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Bruce's Stories of our Lives

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Bruce's Stories of our Lives - Page Text Content

S: The Stories of Our Lives

BC: Created by Georgia Carol Williams Nash - 2012

FC: The Stories of Our Lives

1: The Stories of Our Lives | Kennedy | Hicks | Williams

2: THE IMPORTANCE OF RECORDING FAMILY HISTORY The importance of writing autobiography and keeping good family history records was magnified for me when my son, Adam Robert Nash, was given the memoirs of his great, great, great, great, great grandfather on his Dad's side, Francis Leonard Gregoire Roulhac, who was born March 15, 1767, and died on August 23, 1852. Francis wrote the following in that treasure: Although what I may write at this time in my life, or the pictures I put in this book, may seem trivial and even boring to me, it just might mean a great deal to one of our ancestors two hundred years from now. Georgia Williams Nash 2012 | "The storm which had been rising for three years, burst at last on the head of the unfortunate Louis XVI, on August 10, 1792. The day before I had taken my departure for Limoges, so I was not in Paris on that memorable day and subsequently regretted, that had I known what was to happen the day after, I had not remained to die like many did in defense of my King and Monarchy." | Louis XVI

3: George Washington Hicks Blanche Elizabeth Kennedy Hicks Married on June 30, 1909 | Parents of: Evelyn Hicks Mary Kathleen Nickell Alma Lucille Williams Henry Thomas "Doc" Hicks Paul Elbert Hicks Bennie George Hicks | Born 3-12-1882 Died 3-04-1965 | Born 3-26-1887 Died 1-19-1973 | "Our Faith is in God" | george & blanche hicks

4: george washington hicks | George Hicks with Mattie Taylor and Doyle & Ewell Smith | George Washington Hicks as a young man | George Hicks on left | George Washington Hicks spent his life farming in Grant County and Saline County, Arkansas. He married Blanche Elizabeth Kennedy on June 30, 1909, and they had three daughters and three sons.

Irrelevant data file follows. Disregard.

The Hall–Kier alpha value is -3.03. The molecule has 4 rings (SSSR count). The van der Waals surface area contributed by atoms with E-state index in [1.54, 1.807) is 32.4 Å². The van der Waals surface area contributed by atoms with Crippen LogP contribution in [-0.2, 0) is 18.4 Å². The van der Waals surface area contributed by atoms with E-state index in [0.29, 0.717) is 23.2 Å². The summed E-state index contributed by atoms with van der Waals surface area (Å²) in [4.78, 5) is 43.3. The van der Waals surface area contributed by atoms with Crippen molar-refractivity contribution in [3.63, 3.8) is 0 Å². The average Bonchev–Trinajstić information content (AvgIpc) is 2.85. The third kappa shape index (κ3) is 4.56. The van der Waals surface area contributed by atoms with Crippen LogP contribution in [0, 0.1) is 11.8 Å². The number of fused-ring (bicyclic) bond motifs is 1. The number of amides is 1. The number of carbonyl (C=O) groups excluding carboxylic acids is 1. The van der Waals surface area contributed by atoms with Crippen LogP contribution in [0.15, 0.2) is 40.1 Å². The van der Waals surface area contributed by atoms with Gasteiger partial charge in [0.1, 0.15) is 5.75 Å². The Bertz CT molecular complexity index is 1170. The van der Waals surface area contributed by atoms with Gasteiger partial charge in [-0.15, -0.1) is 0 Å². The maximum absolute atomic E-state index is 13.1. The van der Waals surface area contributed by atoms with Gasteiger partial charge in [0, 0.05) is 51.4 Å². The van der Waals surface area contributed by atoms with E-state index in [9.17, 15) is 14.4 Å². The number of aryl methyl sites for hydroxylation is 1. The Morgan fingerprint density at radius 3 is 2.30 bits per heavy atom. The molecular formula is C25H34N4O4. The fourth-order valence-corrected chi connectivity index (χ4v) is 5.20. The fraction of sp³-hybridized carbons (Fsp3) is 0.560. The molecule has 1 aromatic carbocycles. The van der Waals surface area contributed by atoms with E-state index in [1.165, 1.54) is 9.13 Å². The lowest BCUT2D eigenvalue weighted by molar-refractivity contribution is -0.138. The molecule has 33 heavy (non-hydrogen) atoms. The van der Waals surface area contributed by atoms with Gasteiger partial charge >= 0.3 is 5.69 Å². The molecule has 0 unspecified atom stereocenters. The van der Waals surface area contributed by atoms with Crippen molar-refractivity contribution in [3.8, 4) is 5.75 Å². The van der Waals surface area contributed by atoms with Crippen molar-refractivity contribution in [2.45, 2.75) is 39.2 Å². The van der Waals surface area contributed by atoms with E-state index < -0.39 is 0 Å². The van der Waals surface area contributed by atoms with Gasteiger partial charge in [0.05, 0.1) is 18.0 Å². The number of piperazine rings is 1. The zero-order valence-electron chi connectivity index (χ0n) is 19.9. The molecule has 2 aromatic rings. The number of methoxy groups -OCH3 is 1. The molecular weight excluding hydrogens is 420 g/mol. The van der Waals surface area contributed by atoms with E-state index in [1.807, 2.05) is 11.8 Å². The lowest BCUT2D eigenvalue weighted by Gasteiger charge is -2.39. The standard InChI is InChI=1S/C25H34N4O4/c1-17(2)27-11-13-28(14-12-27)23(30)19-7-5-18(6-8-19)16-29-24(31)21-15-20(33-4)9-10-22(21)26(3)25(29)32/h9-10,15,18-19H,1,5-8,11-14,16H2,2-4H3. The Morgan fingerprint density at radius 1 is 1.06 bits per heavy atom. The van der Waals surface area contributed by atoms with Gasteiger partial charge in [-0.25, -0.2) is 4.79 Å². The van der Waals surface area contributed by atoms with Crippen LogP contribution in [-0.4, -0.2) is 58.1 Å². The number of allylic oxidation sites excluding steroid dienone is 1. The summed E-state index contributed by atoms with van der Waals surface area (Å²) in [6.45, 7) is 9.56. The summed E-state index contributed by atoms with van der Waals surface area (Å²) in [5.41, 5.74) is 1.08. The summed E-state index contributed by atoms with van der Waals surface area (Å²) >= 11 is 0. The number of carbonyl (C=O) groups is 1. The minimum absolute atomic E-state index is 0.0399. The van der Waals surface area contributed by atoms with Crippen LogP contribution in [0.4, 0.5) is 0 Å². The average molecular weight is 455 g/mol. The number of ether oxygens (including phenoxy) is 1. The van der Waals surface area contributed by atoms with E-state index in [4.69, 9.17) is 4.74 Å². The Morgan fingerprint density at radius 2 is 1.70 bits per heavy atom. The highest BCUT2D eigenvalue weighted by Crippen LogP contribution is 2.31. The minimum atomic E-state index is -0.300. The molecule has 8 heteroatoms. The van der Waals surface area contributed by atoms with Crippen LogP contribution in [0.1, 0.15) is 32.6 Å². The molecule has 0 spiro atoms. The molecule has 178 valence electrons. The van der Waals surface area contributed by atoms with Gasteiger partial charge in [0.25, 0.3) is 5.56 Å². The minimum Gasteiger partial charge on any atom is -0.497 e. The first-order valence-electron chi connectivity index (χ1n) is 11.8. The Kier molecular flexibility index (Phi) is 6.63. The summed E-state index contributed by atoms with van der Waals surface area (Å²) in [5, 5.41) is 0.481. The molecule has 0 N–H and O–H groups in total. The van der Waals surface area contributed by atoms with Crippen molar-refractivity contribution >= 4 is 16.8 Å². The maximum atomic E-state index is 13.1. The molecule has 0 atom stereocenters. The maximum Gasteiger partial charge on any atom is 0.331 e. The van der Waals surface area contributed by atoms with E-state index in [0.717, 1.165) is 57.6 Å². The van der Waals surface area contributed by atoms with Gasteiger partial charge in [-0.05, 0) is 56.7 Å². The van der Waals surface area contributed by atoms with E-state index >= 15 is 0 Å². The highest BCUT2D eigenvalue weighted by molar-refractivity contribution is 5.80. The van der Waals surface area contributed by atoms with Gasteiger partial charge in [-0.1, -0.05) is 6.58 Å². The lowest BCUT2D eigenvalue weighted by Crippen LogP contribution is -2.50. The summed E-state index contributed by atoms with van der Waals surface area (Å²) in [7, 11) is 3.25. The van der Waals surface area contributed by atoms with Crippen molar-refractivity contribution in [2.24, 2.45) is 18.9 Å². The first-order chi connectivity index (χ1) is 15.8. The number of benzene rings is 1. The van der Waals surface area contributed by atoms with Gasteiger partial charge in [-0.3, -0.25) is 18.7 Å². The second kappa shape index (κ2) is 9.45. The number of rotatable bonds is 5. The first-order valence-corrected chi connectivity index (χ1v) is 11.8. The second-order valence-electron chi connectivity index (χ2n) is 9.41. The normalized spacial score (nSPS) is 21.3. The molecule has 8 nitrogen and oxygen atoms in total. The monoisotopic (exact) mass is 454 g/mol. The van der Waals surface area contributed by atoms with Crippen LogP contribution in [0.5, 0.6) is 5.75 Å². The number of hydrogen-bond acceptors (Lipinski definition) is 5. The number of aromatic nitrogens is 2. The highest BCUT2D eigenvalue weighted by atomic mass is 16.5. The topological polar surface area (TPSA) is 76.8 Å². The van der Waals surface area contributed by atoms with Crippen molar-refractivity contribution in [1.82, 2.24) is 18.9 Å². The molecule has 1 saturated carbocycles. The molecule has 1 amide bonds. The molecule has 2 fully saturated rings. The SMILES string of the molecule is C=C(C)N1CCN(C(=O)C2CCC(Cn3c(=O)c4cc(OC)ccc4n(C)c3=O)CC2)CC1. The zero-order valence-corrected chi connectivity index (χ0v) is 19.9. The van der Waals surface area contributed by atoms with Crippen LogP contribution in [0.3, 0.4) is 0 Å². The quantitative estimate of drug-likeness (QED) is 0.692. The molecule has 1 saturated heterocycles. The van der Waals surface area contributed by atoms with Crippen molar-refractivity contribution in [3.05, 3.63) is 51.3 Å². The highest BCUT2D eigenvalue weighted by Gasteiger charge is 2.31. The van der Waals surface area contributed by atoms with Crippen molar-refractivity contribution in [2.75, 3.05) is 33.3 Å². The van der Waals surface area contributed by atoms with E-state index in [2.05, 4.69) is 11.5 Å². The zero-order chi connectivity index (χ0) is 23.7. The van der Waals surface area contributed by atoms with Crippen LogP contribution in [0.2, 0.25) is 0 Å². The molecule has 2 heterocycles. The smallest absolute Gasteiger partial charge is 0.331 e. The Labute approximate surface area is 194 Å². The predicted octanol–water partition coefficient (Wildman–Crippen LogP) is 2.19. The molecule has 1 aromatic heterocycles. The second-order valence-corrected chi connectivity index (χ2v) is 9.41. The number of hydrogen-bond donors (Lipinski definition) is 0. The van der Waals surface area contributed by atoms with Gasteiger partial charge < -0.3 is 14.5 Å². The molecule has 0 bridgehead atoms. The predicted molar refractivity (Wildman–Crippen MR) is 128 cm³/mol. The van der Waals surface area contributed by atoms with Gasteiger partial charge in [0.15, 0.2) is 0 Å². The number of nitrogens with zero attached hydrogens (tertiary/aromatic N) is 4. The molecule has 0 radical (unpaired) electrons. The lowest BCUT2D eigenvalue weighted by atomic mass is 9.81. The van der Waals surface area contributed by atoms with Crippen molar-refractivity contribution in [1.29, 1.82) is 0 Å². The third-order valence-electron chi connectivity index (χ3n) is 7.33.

5: Thomas Jefferson Hicks Father of George Washington Hicks | Thomas jefferson hicks his civil war experience | In late 1862, a regiment of infantry was raised at Little Rock by Colonel Benjamin W. Johnson. Company D of this regiment had organized at Benton, Arkansas, and made the march to Little Rock. Apparently this regiment served a twelve month period, and the men re-enlisted in other regiments afterwards. The regiment saw action at major battles in Arkansas. Without even having time to become familiar with army life, the men of Saline County were thrust into battle on December 7, 1862, at the Battle of Prairie Grove, Arkansas. After fighting a continual battle from dawn to dusk, the Confederate forces fell back due to lack of ammunition and food, not to mention the bitter cold. On July 4, 1863, the men of Company D were taking part in the Battle of Helena, Arkansas. Then in September, 1863, they defended against the invasion of Federal troops on the City of Little Rock. Ordered to fall back, the entire Confederate Army made its way south through Benton to Arkadelphia without putting up much of a fight. Many of the soldiers, their enlistment time almost up, went home as they proceeded through Saline County. | Thomas Jefferson Porter Hicks served in Company D, Hawthorne’s Regiment of Arkansas Infantry from March, 1862 to October, 1863. He was honorably discharged from service and resided in Saline County, Ark. On August 1, 1901, he applied for and received a pension based upon his service to the Confederate States of America. Pension Number 10796. There were several increases in the amount of the pension, with the last amount paid being $100.00 a month. After his death on December 17, 1919, his widow Lucy Jane Burton Hicks applied for and received a widow's pension in the amount of $100.00 a month until her death on April 1, 1922. (At the time of the printing of this book that amount in 1901 was the equivalent of $4,000.00 per month today! By 1922, that amount compared to today was around $1,300.00 per month. It still seems like a great sum for that time.)